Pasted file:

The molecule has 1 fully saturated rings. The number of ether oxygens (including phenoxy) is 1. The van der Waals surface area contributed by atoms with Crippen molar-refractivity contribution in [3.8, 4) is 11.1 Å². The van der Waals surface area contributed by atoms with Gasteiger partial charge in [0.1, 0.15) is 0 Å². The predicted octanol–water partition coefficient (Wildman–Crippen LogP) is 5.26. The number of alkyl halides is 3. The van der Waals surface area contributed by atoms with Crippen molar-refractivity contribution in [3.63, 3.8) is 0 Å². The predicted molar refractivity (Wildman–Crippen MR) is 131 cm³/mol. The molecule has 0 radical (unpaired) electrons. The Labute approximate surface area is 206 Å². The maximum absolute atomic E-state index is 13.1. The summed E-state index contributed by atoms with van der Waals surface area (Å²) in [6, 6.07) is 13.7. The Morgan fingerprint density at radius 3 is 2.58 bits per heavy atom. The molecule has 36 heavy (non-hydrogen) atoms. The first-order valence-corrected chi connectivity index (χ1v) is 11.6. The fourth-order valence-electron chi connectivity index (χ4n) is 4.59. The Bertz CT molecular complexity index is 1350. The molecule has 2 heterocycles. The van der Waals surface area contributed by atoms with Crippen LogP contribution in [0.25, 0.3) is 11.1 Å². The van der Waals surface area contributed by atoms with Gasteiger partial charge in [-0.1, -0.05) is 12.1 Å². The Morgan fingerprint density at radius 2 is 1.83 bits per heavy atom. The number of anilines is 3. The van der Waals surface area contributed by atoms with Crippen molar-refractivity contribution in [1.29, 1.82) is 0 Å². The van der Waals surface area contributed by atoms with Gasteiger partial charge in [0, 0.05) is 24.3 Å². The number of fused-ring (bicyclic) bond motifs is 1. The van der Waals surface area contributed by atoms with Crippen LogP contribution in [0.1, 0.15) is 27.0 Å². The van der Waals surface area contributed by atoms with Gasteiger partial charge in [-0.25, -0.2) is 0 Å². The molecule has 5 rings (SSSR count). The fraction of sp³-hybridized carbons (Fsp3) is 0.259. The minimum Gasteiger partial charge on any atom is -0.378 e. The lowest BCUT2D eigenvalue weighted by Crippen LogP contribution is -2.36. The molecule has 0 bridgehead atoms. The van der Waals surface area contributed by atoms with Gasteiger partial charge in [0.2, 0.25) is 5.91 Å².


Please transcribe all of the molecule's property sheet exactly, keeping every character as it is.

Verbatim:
The molecule has 1 fully saturated rings. The number of ether oxygens (including phenoxy) is 1. The van der Waals surface area contributed by atoms with Crippen molar-refractivity contribution in [3.8, 4) is 11.1 Å². The van der Waals surface area contributed by atoms with Gasteiger partial charge in [0.1, 0.15) is 0 Å². The predicted octanol–water partition coefficient (Wildman–Crippen LogP) is 5.26. The number of alkyl halides is 3. The van der Waals surface area contributed by atoms with Crippen molar-refractivity contribution in [3.63, 3.8) is 0 Å². The predicted molar refractivity (Wildman–Crippen MR) is 131 cm³/mol. The molecule has 0 radical (unpaired) electrons. The Labute approximate surface area is 206 Å². The maximum absolute atomic E-state index is 13.1. The summed E-state index contributed by atoms with van der Waals surface area (Å²) in [6, 6.07) is 13.7. The Morgan fingerprint density at radius 3 is 2.58 bits per heavy atom. The molecule has 36 heavy (non-hydrogen) atoms. The first-order valence-corrected chi connectivity index (χ1v) is 11.6. The fourth-order valence-electron chi connectivity index (χ4n) is 4.59. The Bertz CT molecular complexity index is 1350. The molecule has 2 heterocycles. The van der Waals surface area contributed by atoms with Crippen LogP contribution in [0.25, 0.3) is 11.1 Å². The van der Waals surface area contributed by atoms with Gasteiger partial charge in [-0.1, -0.05) is 12.1 Å². The Morgan fingerprint density at radius 2 is 1.83 bits per heavy atom. The number of anilines is 3. The van der Waals surface area contributed by atoms with Crippen molar-refractivity contribution in [1.29, 1.82) is 0 Å². The van der Waals surface area contributed by atoms with Gasteiger partial charge in [0, 0.05) is 24.3 Å². The number of fused-ring (bicyclic) bond motifs is 1. The van der Waals surface area contributed by atoms with Crippen LogP contribution in [0.1, 0.15) is 27.0 Å². The van der Waals surface area contributed by atoms with Gasteiger partial charge in [-0.25, -0.2) is 0 Å². The molecule has 5 rings (SSSR count). The fraction of sp³-hybridized carbons (Fsp3) is 0.259. The minimum Gasteiger partial charge on any atom is -0.378 e. The lowest BCUT2D eigenvalue weighted by Crippen LogP contribution is -2.36. The molecule has 0 bridgehead atoms. The van der Waals surface area contributed by atoms with Gasteiger partial charge in [0.2, 0.25) is 5.91 Å².